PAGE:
FOSE

The mosaic effect and big data

open eye and data

The proliferation of government data sets is providing developers with ample fodder for writing useful and potentially profitable applications around census, weather, health, energy, business, agricultural and other information. But as the government makes more and more data discoverable and machine readable, there is the threat that disparate threads can be pieced together in a way that yields information that is supposed to be private.

This kind of analysis through the combination of big data sets is called the mosaic effect. And it isn't necessarily bad, Marion Royal, director of Data.gov at the General Services Administration, said at a May 13 FOSE session. He noted, for example, that the combination of big data sets can supply clues on the paths of seasonal flu outbreaks. But there is also the potential for a bad guy to, say, use transportation data and energy production data to figure out where oil and gas are moving on trains and trucks.

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The White House publicly released its Open Data Action Plan on May 9, the one-year anniversary of President Barack Obama's executive order that made open data the default setting of the federal government. According to Royal, the government has found "very few instances of agencies putting up data with sensitivities."

The action plan aggregates planned release schedules for agency data sets, including information on health, climate, small business and manufacturing opportunities, crime, education, and public domain information on the federal workforce.

While the government is taking steps to reduce the exposure of personally identifiable information or security threats, the lingering problem is that it is impossible to scope out all the potential future uses of government datasets in advance, said David E. McClure, who works on open data at the National Oceanic and Atmospheric Administration.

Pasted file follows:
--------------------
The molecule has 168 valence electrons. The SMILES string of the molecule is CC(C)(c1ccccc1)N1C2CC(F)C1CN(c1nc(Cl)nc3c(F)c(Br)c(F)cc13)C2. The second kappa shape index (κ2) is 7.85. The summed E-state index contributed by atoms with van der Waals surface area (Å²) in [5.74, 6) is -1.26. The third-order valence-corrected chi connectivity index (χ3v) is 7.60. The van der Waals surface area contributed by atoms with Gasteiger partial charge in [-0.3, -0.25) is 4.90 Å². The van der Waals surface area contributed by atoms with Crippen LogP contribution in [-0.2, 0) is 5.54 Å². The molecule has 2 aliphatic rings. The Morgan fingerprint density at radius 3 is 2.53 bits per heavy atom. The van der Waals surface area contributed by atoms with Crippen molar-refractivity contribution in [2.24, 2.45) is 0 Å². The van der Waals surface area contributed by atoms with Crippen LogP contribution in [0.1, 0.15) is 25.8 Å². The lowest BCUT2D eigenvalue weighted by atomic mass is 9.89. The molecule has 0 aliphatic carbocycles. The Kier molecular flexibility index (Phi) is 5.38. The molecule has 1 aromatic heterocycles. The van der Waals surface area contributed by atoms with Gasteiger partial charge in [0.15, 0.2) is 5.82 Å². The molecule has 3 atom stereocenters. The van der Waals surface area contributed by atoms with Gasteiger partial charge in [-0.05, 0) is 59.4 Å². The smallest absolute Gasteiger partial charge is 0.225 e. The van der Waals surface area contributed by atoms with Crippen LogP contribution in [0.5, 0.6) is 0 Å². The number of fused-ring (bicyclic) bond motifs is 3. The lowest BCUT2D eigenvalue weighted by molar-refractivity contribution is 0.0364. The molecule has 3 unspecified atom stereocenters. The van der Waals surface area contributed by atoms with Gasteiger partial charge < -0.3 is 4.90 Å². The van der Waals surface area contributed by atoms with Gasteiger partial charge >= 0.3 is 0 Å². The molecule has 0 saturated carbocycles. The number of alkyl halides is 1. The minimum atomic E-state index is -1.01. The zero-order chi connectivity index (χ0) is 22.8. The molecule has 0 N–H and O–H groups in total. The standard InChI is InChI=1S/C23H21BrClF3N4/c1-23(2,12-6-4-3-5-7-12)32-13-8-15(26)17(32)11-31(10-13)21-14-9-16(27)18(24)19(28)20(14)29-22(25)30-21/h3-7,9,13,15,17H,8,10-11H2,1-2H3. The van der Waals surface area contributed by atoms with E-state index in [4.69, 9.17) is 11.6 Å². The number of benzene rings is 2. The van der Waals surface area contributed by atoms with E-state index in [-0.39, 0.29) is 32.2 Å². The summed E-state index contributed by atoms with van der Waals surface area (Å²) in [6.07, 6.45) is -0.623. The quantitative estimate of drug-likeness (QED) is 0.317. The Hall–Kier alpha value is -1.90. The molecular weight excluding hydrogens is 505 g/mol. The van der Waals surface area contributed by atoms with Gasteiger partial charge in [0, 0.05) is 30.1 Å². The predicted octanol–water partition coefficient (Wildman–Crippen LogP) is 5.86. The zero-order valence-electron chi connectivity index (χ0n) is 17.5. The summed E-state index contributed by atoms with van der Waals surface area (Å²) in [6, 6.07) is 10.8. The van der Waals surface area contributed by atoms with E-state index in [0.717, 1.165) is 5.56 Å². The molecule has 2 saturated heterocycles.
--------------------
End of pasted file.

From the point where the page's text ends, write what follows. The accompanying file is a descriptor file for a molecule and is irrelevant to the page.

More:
"We know there's undiscovered value and unrecognized threats," McClure said. "We need to have some way to manage it and the short answer is, I don't know how to."

Royal suggested that the model of preserving privacy by individual consent might be obsolete when so much data is passively captured by sensors, and the abundance of social media and search data collected by private companies makes anonymization "virtually impossible," he said: "Privacy as a concept is becoming less clear as technology increases and big data becomes more prevalent, and available."

About the Author

Adam Mazmanian is executive editor of FCW.

Before joining the editing team, Mazmanian was an FCW staff writer covering Congress, government-wide technology policy, health IT and the Department of Veterans Affairs. Prior to joining FCW, Mr. Mazmanian was technology correspondent for National Journal and served in a variety of editorial at B2B news service SmartBrief. Mazmanian started his career as an arts reporter and critic, and has contributed reviews and articles to the Washington Post, the Washington City Paper, Newsday, Architect magazine, and other publications. He was an editorial assistant and staff writer at the now-defunct New York Press and arts editor at the About.com online network in the 1990s, and was a weekly contributor of music and film reviews to the Washington Times from 2007 to 2014.

Click here for previous articles by Mazmanian. Connect with him on Twitter at @thisismaz.


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